In 2007 Viacom sued You Tube for copyright infringement. In 2010 a federal judge issued a summary judgment that YouTube was covered under the “safe harbor” provisions of the Digital Millennium Copyright Act. The District Court held that the DMCA shielded You Tube from liability for infringing content uploaded by its subscribers. Most readers of this blog know that You Tube would not be liable unless the copyright owners notified them of the infringing material and You Tube then failed to remove the infringing content from their site. An exception to the DMCA shield is if a website has “actual knowledge” of infringing matter on their site and fails to take it down. Waiting for notice from the content owner is not a defense in that situation.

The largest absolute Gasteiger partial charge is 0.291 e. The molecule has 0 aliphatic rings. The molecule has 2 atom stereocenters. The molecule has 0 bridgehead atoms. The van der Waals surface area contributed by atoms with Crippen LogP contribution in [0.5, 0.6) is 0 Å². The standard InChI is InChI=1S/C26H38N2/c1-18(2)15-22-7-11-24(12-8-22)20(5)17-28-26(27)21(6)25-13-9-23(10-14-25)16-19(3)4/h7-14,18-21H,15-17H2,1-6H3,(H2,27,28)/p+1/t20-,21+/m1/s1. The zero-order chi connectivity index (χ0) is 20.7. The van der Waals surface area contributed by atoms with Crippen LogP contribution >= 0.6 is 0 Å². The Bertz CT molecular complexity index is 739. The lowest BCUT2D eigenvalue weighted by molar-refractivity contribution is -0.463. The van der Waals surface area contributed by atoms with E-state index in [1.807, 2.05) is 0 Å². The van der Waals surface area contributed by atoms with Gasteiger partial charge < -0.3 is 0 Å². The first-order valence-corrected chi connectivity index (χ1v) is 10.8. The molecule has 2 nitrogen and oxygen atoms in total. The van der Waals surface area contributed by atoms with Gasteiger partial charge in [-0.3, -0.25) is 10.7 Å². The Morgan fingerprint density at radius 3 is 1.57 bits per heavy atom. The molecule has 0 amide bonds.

In the Viacom/You Tube case there was evidence that You Tube turned a blind eye to infringing content on their website unless and until they received a take down notice from the copyright owner. For example it was reported that a YouTube co-founder responded to an internal email by insisting that a CNN space shuttle clip could remain up for at least another two weeks because it would take the cable news network that long to get a cease-and-desist order.
Should the District Court have dismissed the law suit? The 2nd Circuit Court of Appeals said “no” and sent it back to the District Court for a determination of actual knowledge. The Appeals court said that a legal doctrine known as “willful blindness” could be applied in some circumstances regarding the Digital Millennium Copyright Act and left it to the lower court judge to determine whether YouTube executives made a “deliberate effort to avoid guilty knowledge.” (The Tennessean)
The Appeals Court held that a reasonable jury could have found that YouTube knew of specific infringing activity on its website.